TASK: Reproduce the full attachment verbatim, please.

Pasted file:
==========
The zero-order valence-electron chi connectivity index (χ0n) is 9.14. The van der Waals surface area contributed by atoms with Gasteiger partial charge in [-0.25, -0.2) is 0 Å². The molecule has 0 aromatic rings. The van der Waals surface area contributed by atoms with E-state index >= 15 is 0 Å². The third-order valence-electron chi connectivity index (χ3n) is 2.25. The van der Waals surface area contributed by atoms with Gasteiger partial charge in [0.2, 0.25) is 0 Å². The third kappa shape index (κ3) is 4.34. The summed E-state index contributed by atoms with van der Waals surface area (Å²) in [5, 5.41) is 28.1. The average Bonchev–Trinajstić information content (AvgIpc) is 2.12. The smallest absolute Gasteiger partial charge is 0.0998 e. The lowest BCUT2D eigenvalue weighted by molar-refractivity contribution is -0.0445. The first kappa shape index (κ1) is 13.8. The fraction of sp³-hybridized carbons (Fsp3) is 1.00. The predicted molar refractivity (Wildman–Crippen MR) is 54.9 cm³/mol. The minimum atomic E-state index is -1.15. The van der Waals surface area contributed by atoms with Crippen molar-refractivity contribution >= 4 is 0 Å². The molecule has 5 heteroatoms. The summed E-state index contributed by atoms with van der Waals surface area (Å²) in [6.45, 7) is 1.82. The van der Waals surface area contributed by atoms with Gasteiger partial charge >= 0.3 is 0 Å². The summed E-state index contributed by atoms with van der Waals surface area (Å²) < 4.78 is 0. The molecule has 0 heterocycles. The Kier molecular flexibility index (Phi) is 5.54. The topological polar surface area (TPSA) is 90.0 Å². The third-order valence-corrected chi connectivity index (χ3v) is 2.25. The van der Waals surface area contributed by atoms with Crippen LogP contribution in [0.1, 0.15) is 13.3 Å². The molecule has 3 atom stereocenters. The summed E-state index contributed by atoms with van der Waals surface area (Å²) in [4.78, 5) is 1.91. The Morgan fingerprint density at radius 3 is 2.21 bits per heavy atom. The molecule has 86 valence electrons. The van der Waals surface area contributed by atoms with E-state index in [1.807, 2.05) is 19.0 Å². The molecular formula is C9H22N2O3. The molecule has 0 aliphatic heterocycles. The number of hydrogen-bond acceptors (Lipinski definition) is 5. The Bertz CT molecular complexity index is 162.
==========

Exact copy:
The zero-order valence-electron chi connectivity index (χ0n) is 9.14. The van der Waals surface area contributed by atoms with Gasteiger partial charge in [-0.25, -0.2) is 0 Å². The molecule has 0 aromatic rings. The van der Waals surface area contributed by atoms with E-state index >= 15 is 0 Å². The third-order valence-electron chi connectivity index (χ3n) is 2.25. The van der Waals surface area contributed by atoms with Gasteiger partial charge in [0.2, 0.25) is 0 Å². The third kappa shape index (κ3) is 4.34. The summed E-state index contributed by atoms with van der Waals surface area (Å²) in [5, 5.41) is 28.1. The average Bonchev–Trinajstić information content (AvgIpc) is 2.12. The smallest absolute Gasteiger partial charge is 0.0998 e. The lowest BCUT2D eigenvalue weighted by molar-refractivity contribution is -0.0445. The first kappa shape index (κ1) is 13.8. The fraction of sp³-hybridized carbons (Fsp3) is 1.00. The predicted molar refractivity (Wildman–Crippen MR) is 54.9 cm³/mol. The minimum atomic E-state index is -1.15. The van der Waals surface area contributed by atoms with Crippen molar-refractivity contribution >= 4 is 0 Å². The molecule has 5 heteroatoms. The summed E-state index contributed by atoms with van der Waals surface area (Å²) in [6.45, 7) is 1.82. The van der Waals surface area contributed by atoms with Gasteiger partial charge >= 0.3 is 0 Å². The summed E-state index contributed by atoms with van der Waals surface area (Å²) < 4.78 is 0. The molecule has 0 heterocycles. The Kier molecular flexibility index (Phi) is 5.54. The topological polar surface area (TPSA) is 90.0 Å². The third-order valence-corrected chi connectivity index (χ3v) is 2.25. The van der Waals surface area contributed by atoms with Crippen LogP contribution in [0.1, 0.15) is 13.3 Å². The molecule has 3 atom stereocenters. The summed E-state index contributed by atoms with van der Waals surface area (Å²) in [4.78, 5) is 1.91. The Morgan fingerprint density at radius 3 is 2.21 bits per heavy atom. The molecule has 86 valence electrons. The van der Waals surface area contributed by atoms with E-state index in [1.807, 2.05) is 19.0 Å². The molecular formula is C9H22N2O3. The molecule has 0 aliphatic heterocycles. The number of hydrogen-bond acceptors (Lipinski definition) is 5. The Bertz CT molecular complexity index is 162.